Both doses of abacavir, taken in combination with lamivudine and other antiviral medicines, were equally effective in reducing viral loads. In the first study, 66% (253 out of 384) of the patients taking abacavir once a day had viral loads below 50 copies/ml after 48 weeks of treatment, compared with 68% (261 out of 386) of the patients taking it twice a day. The combination tablet taken once a day was also as effective as the medicines taken separately twice a day in reducing viral loads over 24 weeks of treatment.
What is the risk associated with Kivexa?
The most common side effects with Kivexa (seen in between 1 and 10 patients in 100) are hypersensitivity (allergic reactions), rash, nausea (feeling sick), vomiting, diarrhoea, abdominal pain (stomach ache), headache, arthralgia (joint pain), muscle disorders, cough, nasal symptoms (nose problems, such as irritation and runny nose), fever, lethargy (lack of energy), fatigue (tiredness), insomnia (difficulty sleeping), malaise (feeling unwell), loss of appetite and alopecia (hair loss). For the full list of all side effects reported with Kivexa, see the package leaflet.
Hypersensitivity reactions occur in about 3% of patients taking Kivexa, usually within the first six weeks of treatment, and can be life-threatening. The risk of hypersensitivity is higher in patients who have the HLA‑B (type 5701) gene. Symptoms almost always include fever or rash, but also very commonly include nausea, vomiting, diarrhoea, abdominal pain, dyspnoea (difficulty breathing), cough, lethargy, malaise, headache, signs of liver damage in the blood and myalgia (muscle pain). For more information, see the package leaflet.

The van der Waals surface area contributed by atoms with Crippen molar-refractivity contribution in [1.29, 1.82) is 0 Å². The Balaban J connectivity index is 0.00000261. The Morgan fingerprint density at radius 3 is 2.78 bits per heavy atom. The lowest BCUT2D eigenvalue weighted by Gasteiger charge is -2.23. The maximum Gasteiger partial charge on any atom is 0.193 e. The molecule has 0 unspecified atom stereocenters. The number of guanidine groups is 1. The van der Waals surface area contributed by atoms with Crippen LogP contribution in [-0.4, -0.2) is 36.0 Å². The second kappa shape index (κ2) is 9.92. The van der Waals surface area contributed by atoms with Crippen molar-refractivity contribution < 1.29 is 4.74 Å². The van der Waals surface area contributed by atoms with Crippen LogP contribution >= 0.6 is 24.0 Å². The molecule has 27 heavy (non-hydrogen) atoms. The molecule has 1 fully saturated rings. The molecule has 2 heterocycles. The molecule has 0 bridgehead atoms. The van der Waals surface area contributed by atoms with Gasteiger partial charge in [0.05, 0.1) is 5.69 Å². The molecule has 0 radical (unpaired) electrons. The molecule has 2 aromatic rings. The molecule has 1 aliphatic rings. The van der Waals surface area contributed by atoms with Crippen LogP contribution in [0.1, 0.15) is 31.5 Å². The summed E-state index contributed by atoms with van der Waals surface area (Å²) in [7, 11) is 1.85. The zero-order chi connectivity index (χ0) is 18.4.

Kivexa must not be used in people who are hypersensitive (allergic) to lamivudine, abacavir or any of the other ingredients. It must not be used in patients who have severe problems with their liver. For the full list of restrictions see the package leaflet.
Why has Kivexa been approved?
The CHMP decided that Kivexa’s benefits are greater than its risks and recommended that it be given marketing authorisation.
What measures are being taken to ensure the safe and effective use of Kivexa?
A risk management plan has been developed to ensure that Kivexa is used as safely as possible. Based on this plan, safety information has been included in the summary of product characteristics and the package leaflet for Kivexa, including the appropriate precautions to be followed by healthcare professionals and patients.
In addition, the company that makes Kivexa will provide educational material for all doctors who are expected to prescribe this medicine to increase awareness of the risk of hypersensitivity reactions and to provide guidance on how to manage it. Patients will also receive an alert card summarising key safety information on hypersensitivity reactions with this medicine.
Other information about Kivexa
The European Commission granted a marketing authorisation valid throughout the European Union for Kivexa on 17 December 2004.
For more information about treatment with Kivexa, read the package leaflet (also part of the EPAR) or contact your doctor or pharmacist.
Source: European Medicines Agency
Disclaimer: Every effort has been made to ensure that the information provided here is accurate, up-to-date and complete, but no guarantee is made to that effect. Drug information contained herein may be time sensitive. This information has been compiled for use by healthcare practitioners and consumers in the United States. The absence of a warning for a given drug or combination thereof in no way should be construed to indicate that the drug or combination is safe, effective or appropriate for any given patient. If you have questions about the substances you are taking, check with your doctor, nurse or pharmacist.